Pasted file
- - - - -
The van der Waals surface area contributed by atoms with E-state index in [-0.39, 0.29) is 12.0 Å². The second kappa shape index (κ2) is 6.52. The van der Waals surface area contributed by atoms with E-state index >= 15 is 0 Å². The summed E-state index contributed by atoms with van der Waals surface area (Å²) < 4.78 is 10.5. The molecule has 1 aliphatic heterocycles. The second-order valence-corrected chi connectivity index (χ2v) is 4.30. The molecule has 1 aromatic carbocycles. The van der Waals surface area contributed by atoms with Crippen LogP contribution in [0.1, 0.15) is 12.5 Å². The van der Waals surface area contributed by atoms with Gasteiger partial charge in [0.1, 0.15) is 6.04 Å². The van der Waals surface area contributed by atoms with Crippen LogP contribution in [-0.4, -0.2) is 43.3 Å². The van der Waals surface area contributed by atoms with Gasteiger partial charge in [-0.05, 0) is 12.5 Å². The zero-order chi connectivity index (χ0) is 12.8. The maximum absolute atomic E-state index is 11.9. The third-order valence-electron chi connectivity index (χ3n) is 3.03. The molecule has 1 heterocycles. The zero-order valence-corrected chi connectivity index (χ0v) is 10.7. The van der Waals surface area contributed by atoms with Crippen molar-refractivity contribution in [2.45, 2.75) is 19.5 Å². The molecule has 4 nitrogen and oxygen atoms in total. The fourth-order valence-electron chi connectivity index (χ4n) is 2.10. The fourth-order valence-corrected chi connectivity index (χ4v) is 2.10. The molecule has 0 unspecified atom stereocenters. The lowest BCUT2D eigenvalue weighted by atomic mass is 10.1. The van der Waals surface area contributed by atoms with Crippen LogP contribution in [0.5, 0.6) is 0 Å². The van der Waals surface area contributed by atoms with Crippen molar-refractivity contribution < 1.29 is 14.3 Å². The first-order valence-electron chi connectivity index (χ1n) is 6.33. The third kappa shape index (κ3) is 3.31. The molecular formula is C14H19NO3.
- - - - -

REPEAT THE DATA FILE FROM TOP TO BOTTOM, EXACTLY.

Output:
The van der Waals surface area contributed by atoms with E-state index in [-0.39, 0.29) is 12.0 Å². The second kappa shape index (κ2) is 6.52. The van der Waals surface area contributed by atoms with E-state index >= 15 is 0 Å². The summed E-state index contributed by atoms with van der Waals surface area (Å²) < 4.78 is 10.5. The molecule has 1 aliphatic heterocycles. The second-order valence-corrected chi connectivity index (χ2v) is 4.30. The molecule has 1 aromatic carbocycles. The van der Waals surface area contributed by atoms with Crippen LogP contribution in [0.1, 0.15) is 12.5 Å². The van der Waals surface area contributed by atoms with Gasteiger partial charge in [0.1, 0.15) is 6.04 Å². The van der Waals surface area contributed by atoms with Crippen LogP contribution in [-0.4, -0.2) is 43.3 Å². The van der Waals surface area contributed by atoms with Gasteiger partial charge in [-0.05, 0) is 12.5 Å². The zero-order chi connectivity index (χ0) is 12.8. The maximum absolute atomic E-state index is 11.9. The third-order valence-electron chi connectivity index (χ3n) is 3.03. The molecule has 1 heterocycles. The zero-order valence-corrected chi connectivity index (χ0v) is 10.7. The van der Waals surface area contributed by atoms with Crippen molar-refractivity contribution in [2.45, 2.75) is 19.5 Å². The molecule has 4 nitrogen and oxygen atoms in total. The fourth-order valence-electron chi connectivity index (χ4n) is 2.10. The fourth-order valence-corrected chi connectivity index (χ4v) is 2.10. The molecule has 0 unspecified atom stereocenters. The lowest BCUT2D eigenvalue weighted by atomic mass is 10.1. The van der Waals surface area contributed by atoms with Crippen LogP contribution in [0.5, 0.6) is 0 Å². The van der Waals surface area contributed by atoms with Crippen molar-refractivity contribution < 1.29 is 14.3 Å². The first-order valence-electron chi connectivity index (χ1n) is 6.33. The third kappa shape index (κ3) is 3.31. The molecular formula is C14H19NO3.